7. You should have to prepare for it differently
I don’t know if you have taken Ap courses or not, but if you don’t I can say that you missed a lot.
Taking AP courses is crucial for preparing for calculus. They provide a solid foundation in advanced math, especially pre-calculus topics.
According to ‘Educationweek‘, 800,000 students nationwide take calculus in high school, which is 15% of all high schoolers, and nearly 150,000 take the course before 11th grade.
AP courses cover a wide range of calculus topics, like limits, derivatives, and integrals, allowing you to explore deeply.
By performing well on the AP Calculus exam, you may be able to receive college credit, allowing you to bypass introductory calculus courses in college like Calculus 1. This not only saves you time but also enables you to enroll in more advanced and specialized math courses earlier in your college career.
if you didn’t take the course, is not the end you still have a chance to succeed without it, you just have to push much effort to align with students who have taken the Ap course.
for the student who is still in high school, I will tell them that there is an alternative to the Ap calculus course which is an honors calculus each one has its own pros and cons.
8. you have limited time to study calculus
College calculus courses are condensed. Typically students take all calculus courses in the first 2 years of college, calculus 1 and 2 in the first year, in addition to calculus 3 in the second year.
this timeline is condensed and not enough for students to prepare easily, especially when they have other obligations like part-time jobs or other activities.
for this reason, I highly recommend that high school students take precalculus in high school before college this is very helpful and future headache relief.
9. the transition from algebra to calculus is not fluent
you are used to algebra since you’ve been in middle school, which means studying only algebra for 7 or 8 years before you discover What is calculus.
so studying something new is not easy, especially calculus. many students get terrified when they see signs like these:
so it is a matter of time and energy you devote. don’t waste your time trying to find shortcuts to study less or understand calculus without suffering, because you will need.
10. bad professor makes caluclus very hard as it seems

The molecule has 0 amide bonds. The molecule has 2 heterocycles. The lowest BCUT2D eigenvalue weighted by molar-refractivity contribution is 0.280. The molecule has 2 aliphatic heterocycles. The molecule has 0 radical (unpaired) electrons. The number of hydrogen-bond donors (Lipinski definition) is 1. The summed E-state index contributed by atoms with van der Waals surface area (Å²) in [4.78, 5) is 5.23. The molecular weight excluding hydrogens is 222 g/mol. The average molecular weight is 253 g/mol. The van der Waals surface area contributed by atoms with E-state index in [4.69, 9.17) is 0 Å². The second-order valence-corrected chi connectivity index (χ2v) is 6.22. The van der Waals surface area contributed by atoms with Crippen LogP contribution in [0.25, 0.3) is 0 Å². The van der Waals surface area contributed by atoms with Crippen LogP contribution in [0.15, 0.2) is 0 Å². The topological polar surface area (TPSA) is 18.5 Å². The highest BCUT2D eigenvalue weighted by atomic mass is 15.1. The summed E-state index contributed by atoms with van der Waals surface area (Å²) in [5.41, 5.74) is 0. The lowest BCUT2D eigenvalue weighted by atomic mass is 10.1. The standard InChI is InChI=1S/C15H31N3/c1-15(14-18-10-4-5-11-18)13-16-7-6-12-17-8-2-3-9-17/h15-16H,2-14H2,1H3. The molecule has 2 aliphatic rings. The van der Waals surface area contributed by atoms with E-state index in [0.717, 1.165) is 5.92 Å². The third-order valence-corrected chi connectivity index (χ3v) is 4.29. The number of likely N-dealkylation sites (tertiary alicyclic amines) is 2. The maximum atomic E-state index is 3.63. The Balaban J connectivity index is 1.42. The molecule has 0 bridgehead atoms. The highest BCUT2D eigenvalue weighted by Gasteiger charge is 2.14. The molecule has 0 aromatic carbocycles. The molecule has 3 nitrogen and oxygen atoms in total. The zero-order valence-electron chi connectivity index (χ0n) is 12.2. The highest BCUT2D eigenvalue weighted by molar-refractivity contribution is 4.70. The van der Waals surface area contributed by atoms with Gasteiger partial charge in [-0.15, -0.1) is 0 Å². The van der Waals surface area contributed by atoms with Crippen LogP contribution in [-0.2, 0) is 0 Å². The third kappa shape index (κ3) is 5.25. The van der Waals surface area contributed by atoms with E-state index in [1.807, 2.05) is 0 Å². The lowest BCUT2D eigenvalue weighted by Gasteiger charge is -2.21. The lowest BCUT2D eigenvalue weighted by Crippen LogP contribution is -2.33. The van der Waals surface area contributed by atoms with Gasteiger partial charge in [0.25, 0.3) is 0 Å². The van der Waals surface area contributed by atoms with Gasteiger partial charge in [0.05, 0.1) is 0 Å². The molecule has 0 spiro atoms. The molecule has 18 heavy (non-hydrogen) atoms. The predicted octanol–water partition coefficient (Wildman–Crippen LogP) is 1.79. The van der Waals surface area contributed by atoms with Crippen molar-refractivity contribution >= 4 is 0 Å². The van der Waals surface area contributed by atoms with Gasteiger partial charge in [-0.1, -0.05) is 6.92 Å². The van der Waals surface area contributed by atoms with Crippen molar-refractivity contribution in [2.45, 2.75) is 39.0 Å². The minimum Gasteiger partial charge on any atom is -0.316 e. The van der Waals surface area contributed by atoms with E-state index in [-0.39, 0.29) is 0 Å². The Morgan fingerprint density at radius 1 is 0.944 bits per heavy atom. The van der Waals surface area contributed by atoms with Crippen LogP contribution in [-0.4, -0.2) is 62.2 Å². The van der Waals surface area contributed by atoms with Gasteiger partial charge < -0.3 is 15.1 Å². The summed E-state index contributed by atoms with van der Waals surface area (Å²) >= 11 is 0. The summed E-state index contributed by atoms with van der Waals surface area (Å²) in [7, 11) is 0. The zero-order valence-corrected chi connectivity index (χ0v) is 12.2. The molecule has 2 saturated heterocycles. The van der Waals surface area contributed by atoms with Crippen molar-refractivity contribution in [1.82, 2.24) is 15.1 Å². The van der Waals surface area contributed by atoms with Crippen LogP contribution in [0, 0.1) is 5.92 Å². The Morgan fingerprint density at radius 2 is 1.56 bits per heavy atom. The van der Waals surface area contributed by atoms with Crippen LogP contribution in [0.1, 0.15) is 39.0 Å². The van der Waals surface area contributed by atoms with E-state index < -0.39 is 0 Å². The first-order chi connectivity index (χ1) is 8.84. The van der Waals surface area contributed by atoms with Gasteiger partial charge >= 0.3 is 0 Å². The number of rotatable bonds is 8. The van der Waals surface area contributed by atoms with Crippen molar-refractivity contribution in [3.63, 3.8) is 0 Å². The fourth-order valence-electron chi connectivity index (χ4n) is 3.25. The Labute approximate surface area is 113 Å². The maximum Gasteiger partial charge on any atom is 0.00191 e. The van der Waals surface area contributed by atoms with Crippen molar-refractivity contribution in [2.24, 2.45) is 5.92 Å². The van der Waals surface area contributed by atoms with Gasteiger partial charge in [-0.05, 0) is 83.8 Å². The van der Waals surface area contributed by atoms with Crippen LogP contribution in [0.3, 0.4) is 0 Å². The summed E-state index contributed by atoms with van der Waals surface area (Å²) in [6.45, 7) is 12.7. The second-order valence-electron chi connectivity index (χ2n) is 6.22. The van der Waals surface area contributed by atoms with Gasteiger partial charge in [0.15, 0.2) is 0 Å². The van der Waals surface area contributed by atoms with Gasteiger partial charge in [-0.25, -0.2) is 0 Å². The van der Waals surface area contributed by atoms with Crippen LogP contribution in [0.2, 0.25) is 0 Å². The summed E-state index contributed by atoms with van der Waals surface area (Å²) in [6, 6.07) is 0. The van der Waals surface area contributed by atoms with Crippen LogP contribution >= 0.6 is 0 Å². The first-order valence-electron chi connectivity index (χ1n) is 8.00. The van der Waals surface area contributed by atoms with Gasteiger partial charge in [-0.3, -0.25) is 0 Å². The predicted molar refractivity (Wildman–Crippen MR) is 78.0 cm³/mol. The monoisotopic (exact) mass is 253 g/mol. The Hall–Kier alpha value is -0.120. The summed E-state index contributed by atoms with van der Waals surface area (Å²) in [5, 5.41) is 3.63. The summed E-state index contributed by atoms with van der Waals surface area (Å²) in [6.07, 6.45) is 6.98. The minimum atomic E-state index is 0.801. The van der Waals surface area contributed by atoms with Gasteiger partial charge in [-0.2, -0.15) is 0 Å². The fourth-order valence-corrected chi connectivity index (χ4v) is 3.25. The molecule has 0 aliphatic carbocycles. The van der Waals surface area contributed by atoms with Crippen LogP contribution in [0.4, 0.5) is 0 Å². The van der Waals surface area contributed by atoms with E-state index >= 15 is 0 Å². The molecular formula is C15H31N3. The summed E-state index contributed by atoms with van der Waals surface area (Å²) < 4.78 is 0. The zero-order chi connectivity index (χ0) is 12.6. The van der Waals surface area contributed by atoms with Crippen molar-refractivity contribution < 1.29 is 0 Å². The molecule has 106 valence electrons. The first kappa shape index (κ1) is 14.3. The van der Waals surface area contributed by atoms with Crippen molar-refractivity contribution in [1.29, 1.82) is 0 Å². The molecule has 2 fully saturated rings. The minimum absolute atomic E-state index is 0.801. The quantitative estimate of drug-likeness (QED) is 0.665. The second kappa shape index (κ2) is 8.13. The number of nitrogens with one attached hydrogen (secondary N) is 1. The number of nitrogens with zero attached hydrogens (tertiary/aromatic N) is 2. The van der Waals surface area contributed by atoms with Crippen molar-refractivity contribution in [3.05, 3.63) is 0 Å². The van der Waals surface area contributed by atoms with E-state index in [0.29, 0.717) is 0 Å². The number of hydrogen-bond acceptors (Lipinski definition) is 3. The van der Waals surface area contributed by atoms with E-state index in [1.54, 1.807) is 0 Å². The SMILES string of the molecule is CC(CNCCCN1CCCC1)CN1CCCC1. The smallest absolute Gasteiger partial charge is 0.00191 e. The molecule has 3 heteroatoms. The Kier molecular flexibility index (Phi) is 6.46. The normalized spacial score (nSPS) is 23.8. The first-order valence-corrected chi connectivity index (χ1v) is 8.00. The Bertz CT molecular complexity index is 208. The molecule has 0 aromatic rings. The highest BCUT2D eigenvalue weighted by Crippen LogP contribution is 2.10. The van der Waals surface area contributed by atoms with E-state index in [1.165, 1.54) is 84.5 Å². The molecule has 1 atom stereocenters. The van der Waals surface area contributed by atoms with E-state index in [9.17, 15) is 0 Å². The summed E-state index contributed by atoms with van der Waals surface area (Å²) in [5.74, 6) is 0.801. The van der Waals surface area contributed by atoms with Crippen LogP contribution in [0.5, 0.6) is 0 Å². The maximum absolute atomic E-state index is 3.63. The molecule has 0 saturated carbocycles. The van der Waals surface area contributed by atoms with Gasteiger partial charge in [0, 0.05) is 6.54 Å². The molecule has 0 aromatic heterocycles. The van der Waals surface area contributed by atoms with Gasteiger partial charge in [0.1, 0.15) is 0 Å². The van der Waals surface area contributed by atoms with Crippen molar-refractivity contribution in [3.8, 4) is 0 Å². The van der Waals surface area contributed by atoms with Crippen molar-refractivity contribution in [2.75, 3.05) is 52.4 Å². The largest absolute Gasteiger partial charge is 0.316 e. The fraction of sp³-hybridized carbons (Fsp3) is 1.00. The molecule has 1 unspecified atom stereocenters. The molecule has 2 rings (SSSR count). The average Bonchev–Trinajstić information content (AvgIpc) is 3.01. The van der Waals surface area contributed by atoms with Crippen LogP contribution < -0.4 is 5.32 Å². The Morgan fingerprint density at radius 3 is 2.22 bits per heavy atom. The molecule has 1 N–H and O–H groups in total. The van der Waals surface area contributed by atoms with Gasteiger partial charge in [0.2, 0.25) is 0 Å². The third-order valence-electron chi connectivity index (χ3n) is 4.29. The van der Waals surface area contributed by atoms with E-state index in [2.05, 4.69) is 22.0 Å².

I remember in my last high school year, we had one of the most terrible professors in math that I’ve seen. She wasn’t explaining at all, and when we ask him about some things we don’t understand she in most cases repeats this expression.
I don’t have to go back and explain to you what you missed in precedent years
I remember the first score of the first exam in our class was (7/20) kind of a C-. One of my colleagues was very brilliant in math, and he was shocked. at that moment he was thinking of completely dropping out of school.
for me, I had (0.5/20) which is nothing or maybe say I got 0. I remember this year was one of the most terrible years I lived in my high school life.
you don’t have to be living the same experience, but if you feel that you don’t catch up with your prof maybe is time to change or diversify using other resources like the internet. maybe go and check these following resources and see where you will find yourself.
- Khan Academy (https://www.khanacademy.org/):
- MIT OpenCourseWare (https://ocw.mit.edu/):
- Coursera (https://www.coursera.org/):
- Paul’s Online Math Notes (http://tutorial.math.lamar.edu/):
- Calculus.org (http://www.calculus.org/):
11. math is not for you
I will not be discouraging but not all people are going to work as engineers or physicists, self-esteem is important in that case. if you work very hard and do all that matters but still without reasons maybe is a time of major shift.
this message is specially dedicated to people who are in their first year studying some difficult majors like math or physics. or maybe the people their parents forced them to do stem because of money. I’m going to tell you that a math, engineering, or physics degree is not going to make you rich.
if your primary focus is money and you don’t like your major, you are wasting your time and risking getting into debt without even getting a degree.
At that moment you have many choices, you could shift to a computer science major is not an easy major, but is easier than math or physics majors. or you could learn to code and get a high-salary job without even having a degree.
12. people skip trigonometry
I’ve heard a lot of people saying that they don’t like or hate trigonometry. They don’t give it importance in precalculus courses which cost them a lot impacting badly their grades in calculus exams.
listen this is what I’m going to say.
trigonometry is everywhere in calculus you will find it in:
you have to be aware of trigonometry functions especially the applications of cosine, sine, and tang you can’t skip them at all.
if you want to discover more about this subject I wrote a details article that differentiates between calculus and trigonometry, you could check it to know what I’m talking about.
13. Calculus is hard because it means explaining other harder topics
Calculus is used in the most advanced sciences, for instance, in Physics calculus is applied to a wide range of advanced applications, such as classical mechanics, electromagnetism, quantum mechanics, and relativity.
even though there is a specific course called calculus-based physics students take to focus on these topics.
sometimes we find a lot of students asking between math and physics but they don’t know that physics is totally based on math, especially caluclus.
I’ve written a good post about this topic that includes also a video comparing math and physics you will find it by clicking the previous expression.